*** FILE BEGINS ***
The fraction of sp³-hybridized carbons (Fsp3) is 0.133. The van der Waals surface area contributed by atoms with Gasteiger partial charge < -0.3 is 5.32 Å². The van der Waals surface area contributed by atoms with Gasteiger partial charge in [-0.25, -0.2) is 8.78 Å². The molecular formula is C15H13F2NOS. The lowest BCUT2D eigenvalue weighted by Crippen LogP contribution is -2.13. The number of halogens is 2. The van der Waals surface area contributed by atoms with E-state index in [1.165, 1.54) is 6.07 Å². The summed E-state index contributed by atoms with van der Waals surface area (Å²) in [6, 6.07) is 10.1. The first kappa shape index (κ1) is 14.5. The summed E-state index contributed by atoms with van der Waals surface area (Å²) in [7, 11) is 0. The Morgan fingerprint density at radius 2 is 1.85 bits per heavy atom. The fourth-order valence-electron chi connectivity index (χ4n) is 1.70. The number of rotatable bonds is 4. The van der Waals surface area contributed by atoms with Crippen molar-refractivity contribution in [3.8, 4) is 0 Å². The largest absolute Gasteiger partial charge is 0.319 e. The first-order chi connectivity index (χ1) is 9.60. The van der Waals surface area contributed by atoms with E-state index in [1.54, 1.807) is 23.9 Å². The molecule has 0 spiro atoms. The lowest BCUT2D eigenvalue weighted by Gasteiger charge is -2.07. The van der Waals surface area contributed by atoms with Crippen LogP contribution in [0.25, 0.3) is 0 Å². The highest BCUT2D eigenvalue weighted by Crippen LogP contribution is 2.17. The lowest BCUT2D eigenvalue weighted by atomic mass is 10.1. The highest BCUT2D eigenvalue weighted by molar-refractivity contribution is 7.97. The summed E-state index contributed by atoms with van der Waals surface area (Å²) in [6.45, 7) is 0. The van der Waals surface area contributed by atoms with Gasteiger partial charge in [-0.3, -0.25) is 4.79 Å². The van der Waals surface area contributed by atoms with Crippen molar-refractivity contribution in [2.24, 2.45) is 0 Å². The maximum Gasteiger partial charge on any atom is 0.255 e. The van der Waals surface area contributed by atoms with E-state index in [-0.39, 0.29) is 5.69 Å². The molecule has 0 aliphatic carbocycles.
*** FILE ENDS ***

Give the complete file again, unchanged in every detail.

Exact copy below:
The fraction of sp³-hybridized carbons (Fsp3) is 0.133. The van der Waals surface area contributed by atoms with Gasteiger partial charge < -0.3 is 5.32 Å². The van der Waals surface area contributed by atoms with Gasteiger partial charge in [-0.25, -0.2) is 8.78 Å². The molecular formula is C15H13F2NOS. The lowest BCUT2D eigenvalue weighted by Crippen LogP contribution is -2.13. The number of halogens is 2. The van der Waals surface area contributed by atoms with E-state index in [1.165, 1.54) is 6.07 Å². The summed E-state index contributed by atoms with van der Waals surface area (Å²) in [6, 6.07) is 10.1. The first kappa shape index (κ1) is 14.5. The summed E-state index contributed by atoms with van der Waals surface area (Å²) in [7, 11) is 0. The Morgan fingerprint density at radius 2 is 1.85 bits per heavy atom. The fourth-order valence-electron chi connectivity index (χ4n) is 1.70. The number of rotatable bonds is 4. The van der Waals surface area contributed by atoms with Crippen molar-refractivity contribution in [3.8, 4) is 0 Å². The largest absolute Gasteiger partial charge is 0.319 e. The first-order chi connectivity index (χ1) is 9.60. The van der Waals surface area contributed by atoms with E-state index in [1.54, 1.807) is 23.9 Å². The molecule has 0 spiro atoms. The lowest BCUT2D eigenvalue weighted by Gasteiger charge is -2.07. The van der Waals surface area contributed by atoms with Crippen LogP contribution in [0.25, 0.3) is 0 Å². The highest BCUT2D eigenvalue weighted by Crippen LogP contribution is 2.17. The lowest BCUT2D eigenvalue weighted by atomic mass is 10.1. The highest BCUT2D eigenvalue weighted by molar-refractivity contribution is 7.97. The summed E-state index contributed by atoms with van der Waals surface area (Å²) in [6.45, 7) is 0. The van der Waals surface area contributed by atoms with Gasteiger partial charge in [-0.3, -0.25) is 4.79 Å². The van der Waals surface area contributed by atoms with Crippen molar-refractivity contribution in [2.24, 2.45) is 0 Å². The maximum Gasteiger partial charge on any atom is 0.255 e. The van der Waals surface area contributed by atoms with E-state index in [-0.39, 0.29) is 5.69 Å². The molecule has 0 aliphatic carbocycles.